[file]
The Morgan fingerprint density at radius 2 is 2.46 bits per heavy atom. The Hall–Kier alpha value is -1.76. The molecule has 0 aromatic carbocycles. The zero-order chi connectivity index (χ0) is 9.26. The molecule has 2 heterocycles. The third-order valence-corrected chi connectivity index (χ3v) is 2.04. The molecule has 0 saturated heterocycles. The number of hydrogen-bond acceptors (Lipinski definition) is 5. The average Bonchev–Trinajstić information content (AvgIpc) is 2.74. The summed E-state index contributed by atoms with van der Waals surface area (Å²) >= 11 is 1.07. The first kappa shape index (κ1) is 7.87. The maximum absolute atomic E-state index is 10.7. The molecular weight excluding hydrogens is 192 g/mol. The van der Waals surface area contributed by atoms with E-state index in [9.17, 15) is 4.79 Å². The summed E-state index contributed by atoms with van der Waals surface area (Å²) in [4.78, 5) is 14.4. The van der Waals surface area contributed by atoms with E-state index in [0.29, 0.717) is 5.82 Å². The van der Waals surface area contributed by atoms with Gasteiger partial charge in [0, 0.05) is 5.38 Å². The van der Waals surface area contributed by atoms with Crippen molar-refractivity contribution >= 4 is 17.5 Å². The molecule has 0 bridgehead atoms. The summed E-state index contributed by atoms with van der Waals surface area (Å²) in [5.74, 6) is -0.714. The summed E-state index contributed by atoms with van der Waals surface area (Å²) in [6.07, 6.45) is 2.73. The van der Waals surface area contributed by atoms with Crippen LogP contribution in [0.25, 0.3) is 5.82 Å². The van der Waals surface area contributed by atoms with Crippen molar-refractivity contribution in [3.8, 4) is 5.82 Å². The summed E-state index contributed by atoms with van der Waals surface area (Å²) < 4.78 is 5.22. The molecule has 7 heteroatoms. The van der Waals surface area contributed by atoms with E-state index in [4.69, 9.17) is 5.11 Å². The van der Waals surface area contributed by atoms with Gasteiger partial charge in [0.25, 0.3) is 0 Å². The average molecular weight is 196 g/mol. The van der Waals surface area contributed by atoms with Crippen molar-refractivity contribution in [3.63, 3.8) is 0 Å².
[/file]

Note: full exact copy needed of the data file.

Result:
The Morgan fingerprint density at radius 2 is 2.46 bits per heavy atom. The Hall–Kier alpha value is -1.76. The molecule has 0 aromatic carbocycles. The zero-order chi connectivity index (χ0) is 9.26. The molecule has 2 heterocycles. The third-order valence-corrected chi connectivity index (χ3v) is 2.04. The molecule has 0 saturated heterocycles. The number of hydrogen-bond acceptors (Lipinski definition) is 5. The average Bonchev–Trinajstić information content (AvgIpc) is 2.74. The summed E-state index contributed by atoms with van der Waals surface area (Å²) >= 11 is 1.07. The first kappa shape index (κ1) is 7.87. The maximum absolute atomic E-state index is 10.7. The molecular weight excluding hydrogens is 192 g/mol. The van der Waals surface area contributed by atoms with E-state index in [9.17, 15) is 4.79 Å². The summed E-state index contributed by atoms with van der Waals surface area (Å²) in [4.78, 5) is 14.4. The van der Waals surface area contributed by atoms with E-state index in [0.29, 0.717) is 5.82 Å². The van der Waals surface area contributed by atoms with Gasteiger partial charge in [0, 0.05) is 5.38 Å². The van der Waals surface area contributed by atoms with Crippen molar-refractivity contribution >= 4 is 17.5 Å². The molecule has 0 bridgehead atoms. The summed E-state index contributed by atoms with van der Waals surface area (Å²) in [5.74, 6) is -0.714. The summed E-state index contributed by atoms with van der Waals surface area (Å²) in [6.07, 6.45) is 2.73. The van der Waals surface area contributed by atoms with Crippen LogP contribution in [0.25, 0.3) is 5.82 Å². The van der Waals surface area contributed by atoms with Crippen molar-refractivity contribution in [3.8, 4) is 5.82 Å². The summed E-state index contributed by atoms with van der Waals surface area (Å²) < 4.78 is 5.22. The molecule has 7 heteroatoms. The van der Waals surface area contributed by atoms with E-state index in [4.69, 9.17) is 5.11 Å². The van der Waals surface area contributed by atoms with Gasteiger partial charge in [0.25, 0.3) is 0 Å². The average molecular weight is 196 g/mol. The van der Waals surface area contributed by atoms with Crippen molar-refractivity contribution in [3.63, 3.8) is 0 Å².